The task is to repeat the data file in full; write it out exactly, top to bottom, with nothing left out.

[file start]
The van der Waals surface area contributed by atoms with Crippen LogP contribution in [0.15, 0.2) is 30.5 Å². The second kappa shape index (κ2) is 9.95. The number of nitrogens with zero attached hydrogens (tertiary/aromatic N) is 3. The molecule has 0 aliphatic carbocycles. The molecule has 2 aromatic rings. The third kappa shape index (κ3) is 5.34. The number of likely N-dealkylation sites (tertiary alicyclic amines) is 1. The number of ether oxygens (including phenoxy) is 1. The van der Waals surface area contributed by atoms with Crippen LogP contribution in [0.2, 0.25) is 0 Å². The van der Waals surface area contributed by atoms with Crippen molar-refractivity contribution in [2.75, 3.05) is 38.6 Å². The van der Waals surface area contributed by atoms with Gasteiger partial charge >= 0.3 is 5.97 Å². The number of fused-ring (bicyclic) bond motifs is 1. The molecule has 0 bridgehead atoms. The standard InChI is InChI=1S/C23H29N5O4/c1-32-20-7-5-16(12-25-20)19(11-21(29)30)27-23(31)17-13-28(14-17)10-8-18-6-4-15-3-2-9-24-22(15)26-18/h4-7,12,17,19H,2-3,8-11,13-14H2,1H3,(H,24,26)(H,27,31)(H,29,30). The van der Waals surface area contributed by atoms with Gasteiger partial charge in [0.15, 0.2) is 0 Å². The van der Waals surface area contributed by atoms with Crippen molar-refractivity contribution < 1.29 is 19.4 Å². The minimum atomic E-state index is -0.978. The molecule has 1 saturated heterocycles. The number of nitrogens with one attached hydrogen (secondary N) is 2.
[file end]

The van der Waals surface area contributed by atoms with Crippen LogP contribution in [0.15, 0.2) is 30.5 Å². The second kappa shape index (κ2) is 9.95. The number of nitrogens with zero attached hydrogens (tertiary/aromatic N) is 3. The molecule has 0 aliphatic carbocycles. The molecule has 2 aromatic rings. The third kappa shape index (κ3) is 5.34. The number of likely N-dealkylation sites (tertiary alicyclic amines) is 1. The number of ether oxygens (including phenoxy) is 1. The van der Waals surface area contributed by atoms with Crippen LogP contribution in [0.2, 0.25) is 0 Å². The van der Waals surface area contributed by atoms with Crippen molar-refractivity contribution in [2.75, 3.05) is 38.6 Å². The van der Waals surface area contributed by atoms with Gasteiger partial charge >= 0.3 is 5.97 Å². The number of fused-ring (bicyclic) bond motifs is 1. The molecule has 0 bridgehead atoms. The standard InChI is InChI=1S/C23H29N5O4/c1-32-20-7-5-16(12-25-20)19(11-21(29)30)27-23(31)17-13-28(14-17)10-8-18-6-4-15-3-2-9-24-22(15)26-18/h4-7,12,17,19H,2-3,8-11,13-14H2,1H3,(H,24,26)(H,27,31)(H,29,30). The van der Waals surface area contributed by atoms with Gasteiger partial charge in [0.15, 0.2) is 0 Å². The van der Waals surface area contributed by atoms with Crippen molar-refractivity contribution < 1.29 is 19.4 Å². The minimum atomic E-state index is -0.978. The molecule has 1 saturated heterocycles. The number of nitrogens with one attached hydrogen (secondary N) is 2.